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Publication numberUS4278391 A
Publication typeGrant
Application numberUS 06/016,897
Publication dateJul 14, 1981
Filing dateMar 2, 1979
Priority dateMar 2, 1979
Also published asCA1121408A1
Publication number016897, 06016897, US 4278391 A, US 4278391A, US-A-4278391, US4278391 A, US4278391A
InventorsJoseph E. Dagenais
Original AssigneeDagenais Joseph E
Export CitationBiBTeX, EndNote, RefMan
External Links: USPTO, USPTO Assignment, Espacenet
Protection means for tracks in a track-laying vehicle
US 4278391 A
An assembly for protecting the tracks in a track-laying logging vehicle against impact damage and derailment. The assembly includes, for each track, a bumper located adjacent and extending across the rear of the track, a fender anchored to the bumper and forming a protective apron over the rear end of the track, and front and rear lateral guides for preventing outward derailment of the track. The track fenders are configured both to assist in log loading, and in supporting the ends of a bundle of loaded logs during transport.
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It is claimed and desired to secure by Letters Patent:
1. Apparatus for use in a vehicle having a pair of laterally spaced endless tracks, a frame member extending laterally between rear portions of the tracks, and a rear load-hauling assembly for pulling a load of logs and the like at an elevated position toward the rear of the vehicle, said apparatus comprising,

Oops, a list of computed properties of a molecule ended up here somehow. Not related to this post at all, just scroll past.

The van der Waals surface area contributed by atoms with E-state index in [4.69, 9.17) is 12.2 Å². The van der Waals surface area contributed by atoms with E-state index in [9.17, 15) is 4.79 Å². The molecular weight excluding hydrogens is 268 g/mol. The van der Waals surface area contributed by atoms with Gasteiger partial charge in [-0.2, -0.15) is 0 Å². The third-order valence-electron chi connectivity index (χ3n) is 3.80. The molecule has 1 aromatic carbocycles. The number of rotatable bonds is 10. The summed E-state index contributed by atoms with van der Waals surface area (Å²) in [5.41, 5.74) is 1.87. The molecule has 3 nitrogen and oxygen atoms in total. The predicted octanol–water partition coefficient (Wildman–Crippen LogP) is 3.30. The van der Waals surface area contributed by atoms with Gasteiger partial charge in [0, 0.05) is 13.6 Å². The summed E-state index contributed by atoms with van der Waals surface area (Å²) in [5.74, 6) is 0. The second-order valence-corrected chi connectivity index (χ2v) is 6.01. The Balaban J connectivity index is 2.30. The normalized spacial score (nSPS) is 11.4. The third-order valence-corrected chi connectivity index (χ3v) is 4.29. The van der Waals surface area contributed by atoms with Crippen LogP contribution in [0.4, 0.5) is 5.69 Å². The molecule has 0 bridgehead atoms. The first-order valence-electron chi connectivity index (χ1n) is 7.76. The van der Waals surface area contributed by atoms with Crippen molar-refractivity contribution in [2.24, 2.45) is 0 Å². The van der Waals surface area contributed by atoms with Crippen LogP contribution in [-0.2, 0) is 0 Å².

bumper means adapted to be mounted on the frame member and including, for each track, a bumper portion extending substantially horizontally across the rear of the track, and a mounting portion extending along an inner side of the track,
a fender mounted on each of said bumper portions and extending from that bumper portion rearwardly over a rear portion of the associated track and terminating forwardly adjacent the load-hauling assembly, each fender defining a log-support surface which is curved upwardly progressing forwardly, and which is disposed above said mounting portion, and
a track guide mounted on each of said bumper portions, outwardly of the associated fender, and cooperating with the associated mounting portion of confine the rear portion of the track to a lateral position therebetween.
2. The apparatus of claim 1, which further includes, for each track, a pair of guide plates adapted to be mounted on the vehicle outwardly of the track, adjacent of front thereof, cooperating with said track guide to prevent track derailment.
3. The apparatus of claim 1, wherein said fender is detachably mounted on the associated bumper portion.

This invention relates to means for protecting the tracks in a track-laying logging vehicle--such means including for each track a rear bumper, a rear fender, and lateral track guide plates.

Very often during operation of such a vehicle, debris and other objects become lodged between the tracks and the sprockets therefor--inhibiting free movement of the tracks, and causing damage and derailment.

Another concern is that, when operating such a vehicle in reverse, driver carelessness and/or obscured rear view often result in ramming of the tracks into obstacles. This, of course, can damage rear idlers, and possibly cause derailment.